I was struck by Maryland Governor Martin O'Malley's call to repeal the state's death penalty this week. "If the death penalty as applied, my friends, is inherently unjust and without a deterrent value, we are left to ask whether the value to society of partial retribution outweighs the cost of maintaining the death penalty." At Annapolis that day was Kirk Bloodsworth, who was both a former Marine and a former death row inmate who had been wrongfully convicted of the rape and murder of a nine-year-old girl. Governor O'Malley could have easily been speaking of the military death penalty. If the state criminal systems are convicting innocent Marines, and potentially putting them to death, what are the odds that the military justice system is doing the same?

Actually, not very likely. But this is not for want of trying. Despite there being a number of servicemembers on death row, including one who has exhausted his military appeals, the military has not executed a servicemember since April 13, 1961, when it hanged Private John A. Bennett. If the military justice system is incapable of successfully prosecuting these cases, and if a successful conviction may wrongfully convict an innocent servicemember, and if the punishment is never going to be carried out, why are we wasting hundreds of thousands of dollars on each of these cases? Each of these cases would have been finish filed in 1995 had the servicemembers been sentenced to life in prison. Instead, if past experience serves as any guide, they will each drag on until the cases are decades old or until the government finally gives up its quest for capital punishment.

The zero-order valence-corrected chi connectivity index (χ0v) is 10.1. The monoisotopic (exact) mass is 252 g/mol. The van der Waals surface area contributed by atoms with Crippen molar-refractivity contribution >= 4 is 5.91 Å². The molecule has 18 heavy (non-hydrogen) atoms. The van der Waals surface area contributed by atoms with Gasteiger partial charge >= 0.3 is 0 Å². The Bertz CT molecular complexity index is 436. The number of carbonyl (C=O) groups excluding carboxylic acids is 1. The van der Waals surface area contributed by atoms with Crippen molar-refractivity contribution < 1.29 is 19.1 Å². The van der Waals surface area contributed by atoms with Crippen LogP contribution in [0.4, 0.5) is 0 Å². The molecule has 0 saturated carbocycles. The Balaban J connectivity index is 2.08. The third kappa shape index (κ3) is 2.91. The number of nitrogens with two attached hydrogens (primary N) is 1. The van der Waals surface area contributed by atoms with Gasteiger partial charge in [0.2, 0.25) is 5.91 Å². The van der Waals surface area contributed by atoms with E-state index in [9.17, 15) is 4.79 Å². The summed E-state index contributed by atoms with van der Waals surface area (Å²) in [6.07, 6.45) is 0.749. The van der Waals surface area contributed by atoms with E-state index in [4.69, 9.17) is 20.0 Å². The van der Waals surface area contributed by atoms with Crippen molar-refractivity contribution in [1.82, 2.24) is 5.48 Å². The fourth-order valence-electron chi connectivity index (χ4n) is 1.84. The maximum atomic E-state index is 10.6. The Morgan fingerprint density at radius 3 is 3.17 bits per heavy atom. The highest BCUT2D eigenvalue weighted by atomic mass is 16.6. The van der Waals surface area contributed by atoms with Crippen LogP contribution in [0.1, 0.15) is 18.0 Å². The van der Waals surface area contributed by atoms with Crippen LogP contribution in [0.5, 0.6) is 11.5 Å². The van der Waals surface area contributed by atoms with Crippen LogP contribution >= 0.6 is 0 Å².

John O'Connor said...

Well, yes and no. I think the reality is that, rightly or wrongly, the military appellate courts are gun-shy about capital cases and are far more likely to throw out a death sentence than civilian appellate courts. To me, that's the biggest reason why these cases spend years on a yo-yo between the appellate courts.

Regardless, this is the playing field that exists for military capital cases, and the government has to live with it. I agree with Mizer that, on that playing field, there usually is insufficient talent on both sides at the trial level and in the judiciary to get cases through appellate review.